Creosote in Colorado?

Biscuit_CO(z5)March 8, 2004

Hi, all. I'm a newbie here but love the site. Recently read the following thread: http://forums.gardenweb.com/forums/load/swest/msg042308511035.html. My question is related to this thread, but not exactly along the same lines so I thought it would be best if I started a new one.

My issue is that I was raised in Mesa, AZ and LOVED the smell of creosote when it rained. Now I live in Denver, CO and absolutely miss the creosote bushes. I'd love to have a plant up here, but there are so many issues: How to obtain one, whether it'll grow indoors (because it wouldn't survive the winters otherwise) and also the altitude. The air is thinner up here in the Mile High city and I'm not sure if that would be a factor.

I was thinking that I might keep a bush in it's original soil in my sunroom to take advantage of as much heat and light as possible. Does anyone know if this is even feasible?

Thanks for your help!

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The_Mohave__Kid(Nevada)

I suppose there is no crime in trying ....

I'll have lots of seeds available soon ... maybe a very small plant ???? ... although I am not current on what if any of those options would work ... I currently have about 14 plants under cultivation and several zillion within walking distance .... they are sold here at nurserys as well ....

Good Day ....

    Bookmark   March 8, 2004 at 9:21PM
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lazy_gardens

It can't survive outside in CO

You might b eable to nurse one along inside ... but they THRIVE in full desert sun, so giving it enough light will be difficult.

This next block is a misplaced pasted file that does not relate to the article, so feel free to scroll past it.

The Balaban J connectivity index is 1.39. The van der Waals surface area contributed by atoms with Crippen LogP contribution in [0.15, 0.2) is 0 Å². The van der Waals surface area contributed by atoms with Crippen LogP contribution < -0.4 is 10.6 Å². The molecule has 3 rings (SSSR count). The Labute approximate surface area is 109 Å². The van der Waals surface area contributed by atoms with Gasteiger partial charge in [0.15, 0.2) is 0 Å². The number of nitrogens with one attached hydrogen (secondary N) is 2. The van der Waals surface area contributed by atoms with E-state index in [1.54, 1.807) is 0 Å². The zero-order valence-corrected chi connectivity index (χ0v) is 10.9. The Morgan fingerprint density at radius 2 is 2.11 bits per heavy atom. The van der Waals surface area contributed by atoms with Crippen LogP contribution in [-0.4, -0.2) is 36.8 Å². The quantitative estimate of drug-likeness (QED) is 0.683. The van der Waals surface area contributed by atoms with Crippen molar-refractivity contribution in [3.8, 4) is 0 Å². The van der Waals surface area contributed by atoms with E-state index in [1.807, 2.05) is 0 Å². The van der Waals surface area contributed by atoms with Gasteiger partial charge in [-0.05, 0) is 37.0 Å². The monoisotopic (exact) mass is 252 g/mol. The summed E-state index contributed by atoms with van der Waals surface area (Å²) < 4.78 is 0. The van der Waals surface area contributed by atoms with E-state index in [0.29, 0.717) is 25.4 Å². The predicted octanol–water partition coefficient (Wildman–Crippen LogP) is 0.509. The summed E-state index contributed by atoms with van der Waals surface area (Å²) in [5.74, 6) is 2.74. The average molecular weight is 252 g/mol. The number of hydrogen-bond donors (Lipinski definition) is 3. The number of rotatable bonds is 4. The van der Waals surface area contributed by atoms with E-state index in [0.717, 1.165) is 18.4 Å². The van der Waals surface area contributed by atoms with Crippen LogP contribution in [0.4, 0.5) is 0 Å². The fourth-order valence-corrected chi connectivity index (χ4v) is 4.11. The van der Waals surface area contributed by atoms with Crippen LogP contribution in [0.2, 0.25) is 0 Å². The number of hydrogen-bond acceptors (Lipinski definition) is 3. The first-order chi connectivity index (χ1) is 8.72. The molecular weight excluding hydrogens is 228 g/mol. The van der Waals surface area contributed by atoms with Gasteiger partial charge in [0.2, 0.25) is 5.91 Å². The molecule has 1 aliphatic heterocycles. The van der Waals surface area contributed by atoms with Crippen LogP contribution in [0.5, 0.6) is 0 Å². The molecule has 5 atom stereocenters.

Bookmark   March 9, 2004 at 6:29PM
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The_Mohave__Kid(Nevada)

They do live at elavations as high as 5,000 feet .... not exactly warm at night .... but not as harsh as Denver ofcourse .... I'm not sure about thriving in desert sun ... they survive but grow slow in the desert ... so how would they react to better conditions ????

Good Day ....

    Bookmark   March 9, 2004 at 8:14PM
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grubbyknees

I think creasote bush would grow in Denver. I gardened in Farmington N.M. 5000ft, zone 4. It grows everywhere there. the climate is very nearly the same both places.
the Denver Botanic Garden is a great source of info. so is Denver Water.

    Bookmark   March 14, 2004 at 10:51PM
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Biscuit_CO(z5)

Thank you guys so much for all of your feedback. I'll check out the Botanic Gardens and other suggesions. Thanks again!

    Bookmark   March 17, 2004 at 10:16PM
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Istanbuljoy(Z 5 CO)

Don't forget to look for the plant sale coming up in May at the Botanic Gardens.

    Bookmark   April 8, 2004 at 2:47PM
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The_Mohave__Kid(Nevada)

The Creosotes are in full bloom now in Southern Nevada...

Good Day .....

    Bookmark   April 9, 2004 at 12:11AM
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Boltgunner(SE TX - 9b)

I would like some seed and instructions on how to get them started - anyone care to reply?

Thanks!
Stuart

    Bookmark   April 15, 2004 at 9:30PM
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The_Mohave__Kid(Nevada)

I'd be glad to get you some seed ... how to grow them ... thats you task ... let me know ??

Good Day ...

    Bookmark   April 16, 2004 at 12:21PM
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Boltgunner(SE TX - 9b)

seedman.com has them, with "germination" instructions - I guess that means "how to get them started" words of wisdom! I am no gardener (yet) but I have a hankerin' for getting the creosote going here, as the smell is really cool...